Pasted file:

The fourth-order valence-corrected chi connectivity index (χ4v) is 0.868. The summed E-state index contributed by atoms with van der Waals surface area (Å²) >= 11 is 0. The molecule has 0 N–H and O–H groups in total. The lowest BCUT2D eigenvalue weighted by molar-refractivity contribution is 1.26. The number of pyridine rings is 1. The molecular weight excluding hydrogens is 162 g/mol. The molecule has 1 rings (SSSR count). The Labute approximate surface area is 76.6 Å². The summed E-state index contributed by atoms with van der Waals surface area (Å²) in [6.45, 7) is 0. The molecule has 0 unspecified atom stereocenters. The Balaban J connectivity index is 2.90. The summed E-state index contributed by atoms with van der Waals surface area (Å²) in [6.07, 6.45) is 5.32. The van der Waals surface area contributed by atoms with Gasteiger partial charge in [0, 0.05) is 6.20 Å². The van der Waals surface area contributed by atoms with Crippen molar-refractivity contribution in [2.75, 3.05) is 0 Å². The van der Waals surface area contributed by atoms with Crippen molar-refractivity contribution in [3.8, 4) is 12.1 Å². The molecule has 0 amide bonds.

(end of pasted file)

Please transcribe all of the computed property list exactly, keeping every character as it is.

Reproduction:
The fourth-order valence-corrected chi connectivity index (χ4v) is 0.868. The summed E-state index contributed by atoms with van der Waals surface area (Å²) >= 11 is 0. The molecule has 0 N–H and O–H groups in total. The lowest BCUT2D eigenvalue weighted by molar-refractivity contribution is 1.26. The number of pyridine rings is 1. The molecular weight excluding hydrogens is 162 g/mol. The molecule has 1 rings (SSSR count). The Labute approximate surface area is 76.6 Å². The summed E-state index contributed by atoms with van der Waals surface area (Å²) in [6.45, 7) is 0. The molecule has 0 unspecified atom stereocenters. The Balaban J connectivity index is 2.90. The summed E-state index contributed by atoms with van der Waals surface area (Å²) in [6.07, 6.45) is 5.32. The van der Waals surface area contributed by atoms with Gasteiger partial charge in [0, 0.05) is 6.20 Å². The van der Waals surface area contributed by atoms with Crippen molar-refractivity contribution in [2.75, 3.05) is 0 Å². The van der Waals surface area contributed by atoms with Crippen molar-refractivity contribution in [3.8, 4) is 12.1 Å². The molecule has 0 amide bonds.